“Song And Dance Man”, the title track from Jason Collett’s sixth full-length album, finds the iconic singer-songwriter back at centre stage, with three-minutes-and-change and a story to sing. Featuring the bright production touch of Bahamas’ Afie Jurvanen, “Song And Dance Man” covers the trials and triumphs of the modern musician with poignant poetry:
If you can tweet something brilliant, you got a marketing plan
Song And Dance Man’s thirteen songs bear the wit and melody of classic Jason Collett: contemplative reflections on getting older, backed with an affinity for freewheeling 70s dance music. The album’s conspiring themes of love & loneliness, sun & shadows, are buoyed by its soaring sound. Each song rises into an easy, spacious groove, lead by Jason’s languid melodies and Afie’s sun-drunk bass.
“There’s a cool economy to Afie’s approach that lets the record breathe and allows it to say more with less, something I worked hard at hardly working at in writing the songs,” says Collett. “Keeping a light touch, keeping it short.”
Having spent the years since 2012’s Reckon finding himself further engaged in the growing success of his Basement Revue concert series – a cross-pollinating musical & literary mash-up of Canada’s premiere contemporary artists – the Toronto indie-troubadour describes this record as a liberating process distilled in a stretch of deep domestic reverie.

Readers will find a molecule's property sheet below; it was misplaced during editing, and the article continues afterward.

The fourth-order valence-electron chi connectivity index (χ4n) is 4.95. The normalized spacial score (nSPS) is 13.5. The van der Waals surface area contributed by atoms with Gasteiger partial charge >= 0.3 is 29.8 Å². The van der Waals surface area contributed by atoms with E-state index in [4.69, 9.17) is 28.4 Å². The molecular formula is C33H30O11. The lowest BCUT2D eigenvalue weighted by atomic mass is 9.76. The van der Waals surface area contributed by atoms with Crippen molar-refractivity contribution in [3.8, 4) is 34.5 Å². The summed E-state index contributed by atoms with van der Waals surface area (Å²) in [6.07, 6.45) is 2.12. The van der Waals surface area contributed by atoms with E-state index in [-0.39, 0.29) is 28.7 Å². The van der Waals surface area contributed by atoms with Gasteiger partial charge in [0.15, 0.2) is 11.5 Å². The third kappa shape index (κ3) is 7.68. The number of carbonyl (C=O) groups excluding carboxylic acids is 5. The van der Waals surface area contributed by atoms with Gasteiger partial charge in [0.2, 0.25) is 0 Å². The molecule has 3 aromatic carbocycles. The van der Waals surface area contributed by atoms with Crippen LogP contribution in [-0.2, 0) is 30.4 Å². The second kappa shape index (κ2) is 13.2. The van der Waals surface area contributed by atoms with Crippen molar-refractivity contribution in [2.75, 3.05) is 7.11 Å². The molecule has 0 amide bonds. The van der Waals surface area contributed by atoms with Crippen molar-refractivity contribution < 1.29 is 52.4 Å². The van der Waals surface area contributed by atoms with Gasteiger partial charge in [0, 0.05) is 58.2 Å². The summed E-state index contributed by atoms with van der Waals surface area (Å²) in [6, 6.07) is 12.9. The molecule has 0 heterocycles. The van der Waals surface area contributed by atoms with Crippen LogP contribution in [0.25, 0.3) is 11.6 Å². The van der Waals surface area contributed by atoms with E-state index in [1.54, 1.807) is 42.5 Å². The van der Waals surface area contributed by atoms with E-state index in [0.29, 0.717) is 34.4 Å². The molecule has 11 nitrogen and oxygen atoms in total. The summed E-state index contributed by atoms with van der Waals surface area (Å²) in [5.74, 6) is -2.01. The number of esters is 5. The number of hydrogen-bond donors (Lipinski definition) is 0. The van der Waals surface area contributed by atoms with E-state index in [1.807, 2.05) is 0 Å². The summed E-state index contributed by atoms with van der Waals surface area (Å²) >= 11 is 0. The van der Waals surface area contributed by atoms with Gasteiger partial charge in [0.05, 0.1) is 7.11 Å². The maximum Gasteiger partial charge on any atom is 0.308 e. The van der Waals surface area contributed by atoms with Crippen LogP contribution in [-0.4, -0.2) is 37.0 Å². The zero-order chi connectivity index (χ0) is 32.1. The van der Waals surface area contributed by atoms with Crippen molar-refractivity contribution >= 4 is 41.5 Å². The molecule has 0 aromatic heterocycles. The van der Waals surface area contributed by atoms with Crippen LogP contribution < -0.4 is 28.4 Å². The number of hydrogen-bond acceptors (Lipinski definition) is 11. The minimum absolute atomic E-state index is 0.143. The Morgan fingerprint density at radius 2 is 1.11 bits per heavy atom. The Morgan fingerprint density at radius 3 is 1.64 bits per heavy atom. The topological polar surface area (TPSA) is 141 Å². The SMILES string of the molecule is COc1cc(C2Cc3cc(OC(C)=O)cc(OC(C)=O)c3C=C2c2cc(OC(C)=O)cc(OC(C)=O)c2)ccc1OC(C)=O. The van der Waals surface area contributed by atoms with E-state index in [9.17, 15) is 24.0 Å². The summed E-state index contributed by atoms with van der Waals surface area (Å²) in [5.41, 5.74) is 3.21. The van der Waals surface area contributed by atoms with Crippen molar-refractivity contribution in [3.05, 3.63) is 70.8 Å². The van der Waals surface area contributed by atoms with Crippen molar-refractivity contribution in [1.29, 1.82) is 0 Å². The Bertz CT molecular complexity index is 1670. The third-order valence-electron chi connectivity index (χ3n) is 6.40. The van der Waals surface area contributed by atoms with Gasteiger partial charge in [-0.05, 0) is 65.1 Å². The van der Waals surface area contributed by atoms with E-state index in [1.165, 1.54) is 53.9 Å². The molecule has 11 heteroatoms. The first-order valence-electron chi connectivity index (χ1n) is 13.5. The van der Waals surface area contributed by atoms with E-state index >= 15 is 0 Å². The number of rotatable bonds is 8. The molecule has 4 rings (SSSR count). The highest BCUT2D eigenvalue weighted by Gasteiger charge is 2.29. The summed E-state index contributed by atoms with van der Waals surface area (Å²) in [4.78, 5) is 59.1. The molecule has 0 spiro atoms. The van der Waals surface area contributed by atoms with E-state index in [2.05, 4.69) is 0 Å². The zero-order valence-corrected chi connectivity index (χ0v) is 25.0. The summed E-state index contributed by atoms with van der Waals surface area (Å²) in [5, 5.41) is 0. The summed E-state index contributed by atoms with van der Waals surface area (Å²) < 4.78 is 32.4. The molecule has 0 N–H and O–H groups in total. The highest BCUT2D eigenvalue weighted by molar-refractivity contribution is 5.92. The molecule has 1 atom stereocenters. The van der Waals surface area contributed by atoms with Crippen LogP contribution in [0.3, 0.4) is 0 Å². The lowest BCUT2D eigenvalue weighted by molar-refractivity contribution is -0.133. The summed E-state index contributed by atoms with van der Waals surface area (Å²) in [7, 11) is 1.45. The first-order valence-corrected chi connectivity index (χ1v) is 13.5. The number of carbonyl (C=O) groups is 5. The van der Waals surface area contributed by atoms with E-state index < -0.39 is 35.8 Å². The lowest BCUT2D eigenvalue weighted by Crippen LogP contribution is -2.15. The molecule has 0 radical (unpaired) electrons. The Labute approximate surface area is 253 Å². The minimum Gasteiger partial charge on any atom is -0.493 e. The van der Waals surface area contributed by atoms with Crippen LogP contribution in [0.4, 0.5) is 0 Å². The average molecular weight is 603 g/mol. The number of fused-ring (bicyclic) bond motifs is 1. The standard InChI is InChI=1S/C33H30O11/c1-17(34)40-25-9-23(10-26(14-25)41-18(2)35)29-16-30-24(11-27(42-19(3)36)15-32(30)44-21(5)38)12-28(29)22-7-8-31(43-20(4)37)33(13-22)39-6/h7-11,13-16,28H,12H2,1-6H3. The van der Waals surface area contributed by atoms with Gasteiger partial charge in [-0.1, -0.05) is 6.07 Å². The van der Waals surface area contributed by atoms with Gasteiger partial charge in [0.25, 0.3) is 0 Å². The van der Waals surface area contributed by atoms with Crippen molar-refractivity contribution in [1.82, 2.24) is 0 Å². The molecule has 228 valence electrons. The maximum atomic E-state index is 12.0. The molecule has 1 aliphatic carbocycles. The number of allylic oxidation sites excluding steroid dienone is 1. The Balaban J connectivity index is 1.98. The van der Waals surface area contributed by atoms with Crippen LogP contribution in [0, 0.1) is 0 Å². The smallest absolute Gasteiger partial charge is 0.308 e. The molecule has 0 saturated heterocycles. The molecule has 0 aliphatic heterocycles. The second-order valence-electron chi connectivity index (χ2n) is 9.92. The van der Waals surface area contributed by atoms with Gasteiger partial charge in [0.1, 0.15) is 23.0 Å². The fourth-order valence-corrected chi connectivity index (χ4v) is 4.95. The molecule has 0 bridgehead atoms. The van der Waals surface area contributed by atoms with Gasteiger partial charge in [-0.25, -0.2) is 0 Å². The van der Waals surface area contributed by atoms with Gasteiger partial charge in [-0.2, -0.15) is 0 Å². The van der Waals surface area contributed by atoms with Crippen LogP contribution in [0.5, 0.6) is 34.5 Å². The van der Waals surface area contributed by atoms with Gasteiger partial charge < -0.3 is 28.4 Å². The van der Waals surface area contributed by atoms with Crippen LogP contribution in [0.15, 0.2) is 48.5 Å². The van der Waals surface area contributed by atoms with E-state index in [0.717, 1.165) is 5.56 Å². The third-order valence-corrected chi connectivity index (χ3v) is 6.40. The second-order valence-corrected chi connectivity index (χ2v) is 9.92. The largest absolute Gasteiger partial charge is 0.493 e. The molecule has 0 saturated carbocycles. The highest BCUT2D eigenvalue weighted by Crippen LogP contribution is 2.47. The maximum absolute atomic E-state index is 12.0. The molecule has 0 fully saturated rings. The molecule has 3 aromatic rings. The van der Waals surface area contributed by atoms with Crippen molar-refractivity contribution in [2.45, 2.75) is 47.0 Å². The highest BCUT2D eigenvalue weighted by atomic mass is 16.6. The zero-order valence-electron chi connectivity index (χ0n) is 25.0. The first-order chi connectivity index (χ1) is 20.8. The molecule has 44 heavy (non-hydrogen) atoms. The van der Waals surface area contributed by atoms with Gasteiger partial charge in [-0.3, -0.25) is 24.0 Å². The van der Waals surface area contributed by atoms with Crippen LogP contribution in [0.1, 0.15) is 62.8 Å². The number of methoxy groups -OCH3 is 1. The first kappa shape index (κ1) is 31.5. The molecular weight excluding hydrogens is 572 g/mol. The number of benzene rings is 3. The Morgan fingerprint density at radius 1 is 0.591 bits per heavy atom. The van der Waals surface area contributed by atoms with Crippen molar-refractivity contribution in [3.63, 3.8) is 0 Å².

"I like writing songs and for the first time in my life I felt no rush to hustle them or myself out the door,” says Collett. “I let some dust settle, some weeds grow, putter about at home…”
The result is a dynamic addition to a strong body of work. Song And Dance Man may be Jason Collett’s finest effort yet – back in the spotlight, more comfortable than ever in the guise of entertainer:
You got to do what you can when you’re a Song And Dance Man.
Song And Dance Man was recorded in spring 2015 with long-time collaborators drummer/engineer Don Kerr (at his Rooster Studio), Christine Bougie on guitar & lap steel, Zeus’ Neil Quinn on backing vocals, and Afie holding it down on the bass, sometimes two.